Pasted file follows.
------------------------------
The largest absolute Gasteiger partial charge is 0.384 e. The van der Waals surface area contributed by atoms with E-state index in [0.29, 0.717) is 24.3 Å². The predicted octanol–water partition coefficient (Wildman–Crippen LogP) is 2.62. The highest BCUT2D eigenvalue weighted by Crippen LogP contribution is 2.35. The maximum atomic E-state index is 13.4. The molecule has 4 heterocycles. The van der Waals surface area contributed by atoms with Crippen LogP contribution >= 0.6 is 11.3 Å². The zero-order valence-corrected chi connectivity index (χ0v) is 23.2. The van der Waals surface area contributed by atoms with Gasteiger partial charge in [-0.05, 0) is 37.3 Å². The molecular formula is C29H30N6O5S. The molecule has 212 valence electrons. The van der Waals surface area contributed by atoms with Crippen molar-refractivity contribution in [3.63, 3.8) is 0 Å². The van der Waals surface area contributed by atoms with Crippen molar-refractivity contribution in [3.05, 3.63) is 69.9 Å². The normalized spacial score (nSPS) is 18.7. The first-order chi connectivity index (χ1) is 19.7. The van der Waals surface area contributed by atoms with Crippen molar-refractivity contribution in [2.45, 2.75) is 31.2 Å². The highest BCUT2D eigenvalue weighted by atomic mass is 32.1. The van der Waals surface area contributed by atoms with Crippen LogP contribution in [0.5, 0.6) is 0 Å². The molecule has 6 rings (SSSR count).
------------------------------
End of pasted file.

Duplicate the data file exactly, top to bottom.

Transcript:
The largest absolute Gasteiger partial charge is 0.384 e. The van der Waals surface area contributed by atoms with E-state index in [0.29, 0.717) is 24.3 Å². The predicted octanol–water partition coefficient (Wildman–Crippen LogP) is 2.62. The highest BCUT2D eigenvalue weighted by Crippen LogP contribution is 2.35. The maximum atomic E-state index is 13.4. The molecule has 4 heterocycles. The van der Waals surface area contributed by atoms with Crippen LogP contribution >= 0.6 is 11.3 Å². The zero-order valence-corrected chi connectivity index (χ0v) is 23.2. The van der Waals surface area contributed by atoms with Gasteiger partial charge in [-0.05, 0) is 37.3 Å². The molecular formula is C29H30N6O5S. The molecule has 212 valence electrons. The van der Waals surface area contributed by atoms with Crippen molar-refractivity contribution in [3.63, 3.8) is 0 Å². The van der Waals surface area contributed by atoms with Crippen molar-refractivity contribution in [3.05, 3.63) is 69.9 Å². The normalized spacial score (nSPS) is 18.7. The first-order chi connectivity index (χ1) is 19.7. The van der Waals surface area contributed by atoms with Crippen molar-refractivity contribution in [2.45, 2.75) is 31.2 Å². The highest BCUT2D eigenvalue weighted by atomic mass is 32.1. The van der Waals surface area contributed by atoms with Crippen LogP contribution in [0.5, 0.6) is 0 Å². The molecule has 6 rings (SSSR count).